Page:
Ice-cream, yoga & love from Meryl Davids Landau

Meryl Davids LandauMeryl Davids Landau makes her fiction debut with Downward Dog, Upward Fog, a book that was just nominated as a General Fiction Book of The Year Finalist by Foreword Reviews. She is a certified yoga teacher and Reiki practitioner, and has written many articles for national publications, including O, the Oprah magazine, Reader’s Digest, U.S. News & World Report, Huffington Post and Whole Living. Her writing has won several awards, and was a finalist for a prestigious National Magazine Award.

 BLB:  Have you got any funny yoga anecdotes to share?Downward Dog, Upward Fog

I didn’t really know what yoga was when I met my first yoga teacher. I was happily bicycling away at my gym’s stationary bicycle when this woman walked by—no, I have to say she floated by. Her energy was amazing. When I asked someone who that was, they told me it was the yoga teacher. I got right off that bike and followed her into her class, wanting a piece of whatever she was selling! Fortunately, she was as great a teacher as I’d hoped, and I was hooked.

 Since then I’ve taken and, subsequently, taught many yoga classes. My favorite funny situations happen when people twist or bend in a certain way that, shall we say, purges the body of excess gas. Some yoga poses are actually designed to do that, because cleansing the body is a good thing. But in our culture, being the one to let ‘er rip seen as mortifying. I considered having this happen to my character, Lorna, when she goes on her first yoga retreat. But I decided Lorna was hard enough on herself for her perceived flaws and still unsure of her yoga at that point (which she later embraces with gusto) that passing gas might send her permanently fleeing!

 Book description: Lorna Crawford has a great boyfriend, longtime friends, and a well-paying job as special-events coordinator at a premium ice-cream manufacturer. But, out of sorts and filled with self-doubt, the 33 year old soon realizes that what she really wants is to stay on the spiritual path she keeps diving off of. Lorna jump-starts her efforts at a silent yoga retreat. But after returning from the mountain, she quickly loses her connection in the face of scheming coworkers, judgmental girlfriends, and, especially, her overly critical mother. Lorna also wrestles over her future with her boyfriend, a hot guy who takes her to the hottest places, but who can’t discern a meditation cushion from a toad stool. Reading spiritual books and visiting a channeler and energy healer move Lorna forward, but her confusion remains. Lorna’s seeking is put to the ultimate test when personal tragedy strikes. Will she come to truly understand that living spiritually has little to do with how you pretzel yourself on the yoga mat (although she gets plenty good at that), and everything to do with embracing the twists in everyday life?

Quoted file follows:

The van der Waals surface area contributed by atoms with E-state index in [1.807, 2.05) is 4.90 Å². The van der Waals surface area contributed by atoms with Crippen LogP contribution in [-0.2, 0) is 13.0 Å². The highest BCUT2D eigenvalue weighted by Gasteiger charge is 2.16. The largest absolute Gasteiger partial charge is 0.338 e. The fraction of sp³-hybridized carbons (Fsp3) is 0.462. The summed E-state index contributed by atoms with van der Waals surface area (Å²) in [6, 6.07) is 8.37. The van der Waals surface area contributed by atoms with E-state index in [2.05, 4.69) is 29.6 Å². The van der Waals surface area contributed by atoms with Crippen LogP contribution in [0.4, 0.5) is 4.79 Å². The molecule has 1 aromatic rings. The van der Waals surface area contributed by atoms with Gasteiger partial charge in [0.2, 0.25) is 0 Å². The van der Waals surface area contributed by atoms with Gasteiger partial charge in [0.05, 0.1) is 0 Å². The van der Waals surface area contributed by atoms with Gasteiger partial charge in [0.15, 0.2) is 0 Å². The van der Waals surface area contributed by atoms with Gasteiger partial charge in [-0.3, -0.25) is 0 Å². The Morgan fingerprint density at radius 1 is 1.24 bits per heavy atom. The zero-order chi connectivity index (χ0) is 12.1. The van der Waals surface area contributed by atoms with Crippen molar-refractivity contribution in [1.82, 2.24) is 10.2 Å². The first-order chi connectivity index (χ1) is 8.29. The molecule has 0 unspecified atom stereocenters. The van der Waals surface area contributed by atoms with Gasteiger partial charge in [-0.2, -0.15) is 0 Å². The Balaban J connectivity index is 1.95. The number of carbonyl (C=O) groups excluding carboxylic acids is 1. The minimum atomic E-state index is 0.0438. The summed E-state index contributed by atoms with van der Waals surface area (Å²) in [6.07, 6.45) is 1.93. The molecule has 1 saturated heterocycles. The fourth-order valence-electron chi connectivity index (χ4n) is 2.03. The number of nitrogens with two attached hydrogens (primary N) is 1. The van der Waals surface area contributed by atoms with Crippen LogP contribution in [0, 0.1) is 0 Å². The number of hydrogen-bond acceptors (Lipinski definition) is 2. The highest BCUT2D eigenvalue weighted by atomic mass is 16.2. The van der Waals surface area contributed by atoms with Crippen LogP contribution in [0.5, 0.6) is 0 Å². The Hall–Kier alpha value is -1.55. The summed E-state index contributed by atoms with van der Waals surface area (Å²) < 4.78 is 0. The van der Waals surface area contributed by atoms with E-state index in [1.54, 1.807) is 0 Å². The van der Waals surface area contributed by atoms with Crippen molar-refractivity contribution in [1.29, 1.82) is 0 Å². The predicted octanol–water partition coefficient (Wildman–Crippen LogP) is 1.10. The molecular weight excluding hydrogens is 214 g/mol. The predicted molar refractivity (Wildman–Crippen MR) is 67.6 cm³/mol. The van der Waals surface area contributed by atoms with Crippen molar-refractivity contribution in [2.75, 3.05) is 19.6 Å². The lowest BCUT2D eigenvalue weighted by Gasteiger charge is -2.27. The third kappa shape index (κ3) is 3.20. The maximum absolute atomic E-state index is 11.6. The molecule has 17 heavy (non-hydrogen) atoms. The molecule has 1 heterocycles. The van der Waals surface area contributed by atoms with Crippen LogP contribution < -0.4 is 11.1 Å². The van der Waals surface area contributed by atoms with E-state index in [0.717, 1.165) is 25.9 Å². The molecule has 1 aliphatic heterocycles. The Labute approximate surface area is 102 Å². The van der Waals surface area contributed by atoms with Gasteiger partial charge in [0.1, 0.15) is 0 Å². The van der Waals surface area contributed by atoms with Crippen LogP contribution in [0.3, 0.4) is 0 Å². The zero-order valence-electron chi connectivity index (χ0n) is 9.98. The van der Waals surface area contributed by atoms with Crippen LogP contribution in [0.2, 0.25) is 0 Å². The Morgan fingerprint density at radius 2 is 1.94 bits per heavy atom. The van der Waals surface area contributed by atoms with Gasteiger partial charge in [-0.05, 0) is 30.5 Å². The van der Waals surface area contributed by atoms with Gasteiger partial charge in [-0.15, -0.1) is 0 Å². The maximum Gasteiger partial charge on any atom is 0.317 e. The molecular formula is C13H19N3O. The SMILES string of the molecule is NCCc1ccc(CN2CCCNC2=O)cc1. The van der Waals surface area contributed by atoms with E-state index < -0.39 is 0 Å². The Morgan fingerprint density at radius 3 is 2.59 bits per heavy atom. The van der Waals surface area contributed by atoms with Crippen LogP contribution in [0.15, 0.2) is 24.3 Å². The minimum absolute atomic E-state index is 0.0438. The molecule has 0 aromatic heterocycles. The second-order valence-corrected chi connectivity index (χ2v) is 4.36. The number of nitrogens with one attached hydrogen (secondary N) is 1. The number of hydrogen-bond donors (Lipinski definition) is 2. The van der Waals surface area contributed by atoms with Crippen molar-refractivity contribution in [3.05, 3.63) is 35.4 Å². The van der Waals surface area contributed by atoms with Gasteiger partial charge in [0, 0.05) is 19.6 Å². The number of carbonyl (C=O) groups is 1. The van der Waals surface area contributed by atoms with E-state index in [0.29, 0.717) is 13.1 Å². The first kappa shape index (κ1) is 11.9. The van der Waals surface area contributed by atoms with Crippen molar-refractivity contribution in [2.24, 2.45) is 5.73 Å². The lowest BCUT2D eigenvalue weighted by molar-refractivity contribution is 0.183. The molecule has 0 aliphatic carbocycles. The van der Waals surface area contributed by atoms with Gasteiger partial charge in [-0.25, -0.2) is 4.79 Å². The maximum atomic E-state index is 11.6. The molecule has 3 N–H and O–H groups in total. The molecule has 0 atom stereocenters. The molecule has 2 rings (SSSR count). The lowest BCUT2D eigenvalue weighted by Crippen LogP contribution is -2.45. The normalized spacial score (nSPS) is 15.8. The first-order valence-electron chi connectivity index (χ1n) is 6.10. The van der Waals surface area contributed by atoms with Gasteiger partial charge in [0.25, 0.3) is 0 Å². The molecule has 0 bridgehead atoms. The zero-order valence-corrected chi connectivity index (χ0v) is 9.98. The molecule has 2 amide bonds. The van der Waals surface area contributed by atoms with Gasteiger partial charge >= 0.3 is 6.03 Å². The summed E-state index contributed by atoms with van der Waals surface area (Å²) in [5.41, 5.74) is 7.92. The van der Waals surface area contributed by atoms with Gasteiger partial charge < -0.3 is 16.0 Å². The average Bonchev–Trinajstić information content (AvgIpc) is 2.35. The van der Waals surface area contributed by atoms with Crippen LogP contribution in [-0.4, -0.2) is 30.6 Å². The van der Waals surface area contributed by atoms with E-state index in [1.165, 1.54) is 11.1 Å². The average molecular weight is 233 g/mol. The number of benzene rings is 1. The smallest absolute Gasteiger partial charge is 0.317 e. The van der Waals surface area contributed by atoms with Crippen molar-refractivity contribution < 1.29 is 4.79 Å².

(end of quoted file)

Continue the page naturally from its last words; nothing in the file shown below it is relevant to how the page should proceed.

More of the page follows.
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5 responses

  1. This sounds great! I love books that allow me to examine my own spirituality and beliefs through a fictional character’s journey. It’s a good way to dig deeper for more questions, and to set the reader on their own path to enlightenment. And… being the sole female in a house of men, I’ve come to learn that passing gas is just the human male’s answer to marking their territory, like Fido and Rover do.
    I’ll be looking to buy this one – or maybe I’ll be lucky enough to win it. Either way, this is on my tbr list. Thank you!

    1. LOL about the men marking their territory. Glad I had daughters!

    2. Your comment about passing gas had me in stitches. I never thought of it like that!
      Thanks for your interest in my novel – I hope you enjoy reading it!

  2. I honestly haven’t read the synopsis on this book until now and this is just my kind of book. Lorna’s life sounds like it is as complicated as mine lol! I could use some spiritual guidance and a good laugh.

    Margaret
    singitm(at)hotmail(dot)com

  3. Thanks for your interest in my book.
    Lately I’m more and more convinced that a good laugh is one of the best spiritual practices.

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